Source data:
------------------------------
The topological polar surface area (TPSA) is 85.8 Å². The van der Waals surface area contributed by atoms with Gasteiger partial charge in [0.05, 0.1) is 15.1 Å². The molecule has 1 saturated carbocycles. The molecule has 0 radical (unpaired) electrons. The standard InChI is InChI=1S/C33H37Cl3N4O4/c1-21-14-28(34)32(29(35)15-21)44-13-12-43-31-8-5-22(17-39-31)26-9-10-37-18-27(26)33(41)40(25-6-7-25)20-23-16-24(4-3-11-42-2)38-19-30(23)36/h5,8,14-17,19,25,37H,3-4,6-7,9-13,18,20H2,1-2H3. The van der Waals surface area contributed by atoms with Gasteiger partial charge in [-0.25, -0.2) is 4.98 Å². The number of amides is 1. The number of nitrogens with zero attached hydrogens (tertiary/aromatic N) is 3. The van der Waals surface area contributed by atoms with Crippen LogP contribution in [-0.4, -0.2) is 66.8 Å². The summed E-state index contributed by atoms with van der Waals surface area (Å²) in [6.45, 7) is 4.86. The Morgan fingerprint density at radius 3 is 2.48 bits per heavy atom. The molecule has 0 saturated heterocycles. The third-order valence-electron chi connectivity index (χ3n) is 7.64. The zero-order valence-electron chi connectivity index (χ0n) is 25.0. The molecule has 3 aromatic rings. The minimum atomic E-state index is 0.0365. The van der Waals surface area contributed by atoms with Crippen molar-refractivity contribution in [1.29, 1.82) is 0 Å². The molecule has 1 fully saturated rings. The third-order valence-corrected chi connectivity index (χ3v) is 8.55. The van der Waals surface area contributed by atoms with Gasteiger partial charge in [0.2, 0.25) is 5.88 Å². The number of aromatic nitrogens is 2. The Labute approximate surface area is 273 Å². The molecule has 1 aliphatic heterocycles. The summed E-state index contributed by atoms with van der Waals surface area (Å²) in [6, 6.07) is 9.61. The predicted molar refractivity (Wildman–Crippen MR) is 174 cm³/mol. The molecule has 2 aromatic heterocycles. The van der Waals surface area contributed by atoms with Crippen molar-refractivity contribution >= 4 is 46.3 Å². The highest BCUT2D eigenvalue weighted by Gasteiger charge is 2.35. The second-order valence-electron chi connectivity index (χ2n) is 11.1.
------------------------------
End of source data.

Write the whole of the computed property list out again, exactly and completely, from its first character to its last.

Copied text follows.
The topological polar surface area (TPSA) is 85.8 Å². The van der Waals surface area contributed by atoms with Gasteiger partial charge in [0.05, 0.1) is 15.1 Å². The molecule has 1 saturated carbocycles. The molecule has 0 radical (unpaired) electrons. The standard InChI is InChI=1S/C33H37Cl3N4O4/c1-21-14-28(34)32(29(35)15-21)44-13-12-43-31-8-5-22(17-39-31)26-9-10-37-18-27(26)33(41)40(25-6-7-25)20-23-16-24(4-3-11-42-2)38-19-30(23)36/h5,8,14-17,19,25,37H,3-4,6-7,9-13,18,20H2,1-2H3. The van der Waals surface area contributed by atoms with Gasteiger partial charge in [-0.25, -0.2) is 4.98 Å². The number of amides is 1. The number of nitrogens with zero attached hydrogens (tertiary/aromatic N) is 3. The van der Waals surface area contributed by atoms with Crippen LogP contribution in [-0.4, -0.2) is 66.8 Å². The summed E-state index contributed by atoms with van der Waals surface area (Å²) in [6.45, 7) is 4.86. The Morgan fingerprint density at radius 3 is 2.48 bits per heavy atom. The molecule has 0 saturated heterocycles. The third-order valence-electron chi connectivity index (χ3n) is 7.64. The zero-order valence-electron chi connectivity index (χ0n) is 25.0. The molecule has 3 aromatic rings. The minimum atomic E-state index is 0.0365. The van der Waals surface area contributed by atoms with Crippen molar-refractivity contribution in [1.29, 1.82) is 0 Å². The molecule has 1 fully saturated rings. The third-order valence-corrected chi connectivity index (χ3v) is 8.55. The van der Waals surface area contributed by atoms with Gasteiger partial charge in [0.2, 0.25) is 5.88 Å². The number of aromatic nitrogens is 2. The Labute approximate surface area is 273 Å². The molecule has 1 aliphatic heterocycles. The summed E-state index contributed by atoms with van der Waals surface area (Å²) in [6, 6.07) is 9.61. The predicted molar refractivity (Wildman–Crippen MR) is 174 cm³/mol. The molecule has 2 aromatic heterocycles. The van der Waals surface area contributed by atoms with Crippen molar-refractivity contribution >= 4 is 46.3 Å². The highest BCUT2D eigenvalue weighted by Gasteiger charge is 2.35. The second-order valence-electron chi connectivity index (χ2n) is 11.1.